Bob Weatherwax is no longer associated with the dog considered the "official" Lassie. The "Lassie franchise," as it has been termed, was sold and is no longer owned by the Weatherwax family, and Carol Riggins now handles the official Lassie.

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Which Lassie "are they on now"?

The ninth generation Lassie retired after appearing in a cameo role in the Charles Sturridge movie Lassie, based on Lassie Come Home, and released in 2005. He later toured United States promoting a new all-natural dog food.

The tenth generation dog is now the current "Lassie" (as far as I know, since Dreamworks is doing nothing with the character). The official "Lassie" is owned by Classic Media's successor DreamWorks and tours with Carol Riggins. Bob Weatherwax also owned a tenth generation dog known as "Laddie" who appeared at autograph events with Jon Provost and was a "spokesdog" for animal rights issues in California. Bob now handles a dog named Hammer who performs the same service, but they do not appear often as Bob has chronic health problems. (Classic Media and Bob Weatherwax broke ties...please don't ask me what happened, as I don't understand the legalities. Bob explains it in his book Four Feet to Fame)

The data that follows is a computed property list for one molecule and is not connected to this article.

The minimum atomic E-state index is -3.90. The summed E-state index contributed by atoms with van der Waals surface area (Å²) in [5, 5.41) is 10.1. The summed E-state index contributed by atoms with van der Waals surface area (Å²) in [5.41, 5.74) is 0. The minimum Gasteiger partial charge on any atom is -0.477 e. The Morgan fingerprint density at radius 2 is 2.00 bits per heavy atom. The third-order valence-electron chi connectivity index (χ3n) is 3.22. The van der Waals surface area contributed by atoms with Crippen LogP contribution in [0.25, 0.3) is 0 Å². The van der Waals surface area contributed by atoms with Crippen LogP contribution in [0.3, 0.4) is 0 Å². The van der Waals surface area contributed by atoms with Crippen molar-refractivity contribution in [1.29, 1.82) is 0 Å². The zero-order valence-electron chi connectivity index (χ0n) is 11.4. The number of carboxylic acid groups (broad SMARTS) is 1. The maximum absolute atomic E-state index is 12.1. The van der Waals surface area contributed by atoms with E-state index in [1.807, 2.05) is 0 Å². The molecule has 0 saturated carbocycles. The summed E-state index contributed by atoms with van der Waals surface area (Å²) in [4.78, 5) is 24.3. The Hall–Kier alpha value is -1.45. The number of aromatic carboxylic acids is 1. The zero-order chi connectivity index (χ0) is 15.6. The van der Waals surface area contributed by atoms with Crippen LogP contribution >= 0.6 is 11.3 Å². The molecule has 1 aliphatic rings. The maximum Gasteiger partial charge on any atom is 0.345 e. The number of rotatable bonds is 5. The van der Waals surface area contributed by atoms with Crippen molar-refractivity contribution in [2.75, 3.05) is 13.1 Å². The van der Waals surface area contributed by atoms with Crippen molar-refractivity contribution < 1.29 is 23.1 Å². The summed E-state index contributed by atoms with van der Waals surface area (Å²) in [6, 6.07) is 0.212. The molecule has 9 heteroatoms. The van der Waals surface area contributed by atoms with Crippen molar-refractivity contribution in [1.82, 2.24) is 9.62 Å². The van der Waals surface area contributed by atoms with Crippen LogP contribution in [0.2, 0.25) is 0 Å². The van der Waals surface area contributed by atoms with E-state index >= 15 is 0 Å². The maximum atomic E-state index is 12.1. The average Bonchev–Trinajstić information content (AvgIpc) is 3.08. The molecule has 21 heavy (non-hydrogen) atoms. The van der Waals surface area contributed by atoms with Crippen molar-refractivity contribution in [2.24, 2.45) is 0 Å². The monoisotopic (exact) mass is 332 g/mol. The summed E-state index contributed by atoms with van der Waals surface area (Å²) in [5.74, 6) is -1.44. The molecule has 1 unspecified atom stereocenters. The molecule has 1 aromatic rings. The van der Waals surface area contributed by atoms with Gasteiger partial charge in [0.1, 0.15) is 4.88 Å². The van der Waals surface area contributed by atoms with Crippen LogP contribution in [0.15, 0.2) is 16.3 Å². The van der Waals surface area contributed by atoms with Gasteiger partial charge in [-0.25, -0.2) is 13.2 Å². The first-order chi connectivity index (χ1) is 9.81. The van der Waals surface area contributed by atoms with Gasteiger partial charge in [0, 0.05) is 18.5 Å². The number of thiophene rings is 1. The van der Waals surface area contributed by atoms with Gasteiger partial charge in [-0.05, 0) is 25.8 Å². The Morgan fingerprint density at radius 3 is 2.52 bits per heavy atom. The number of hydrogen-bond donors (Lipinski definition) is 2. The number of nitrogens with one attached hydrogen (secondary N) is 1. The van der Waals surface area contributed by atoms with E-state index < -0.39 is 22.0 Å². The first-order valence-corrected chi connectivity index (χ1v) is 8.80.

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Can you help me get a copy of a certain Lassie episode?

Probably not. I only have selected episodes, so chances are anything I have won't be what you want. (I actually only have Jeff and Timmy episodes.) I also work extended hours and really don't have much free time to copy things. Lastly, I have no way to do so.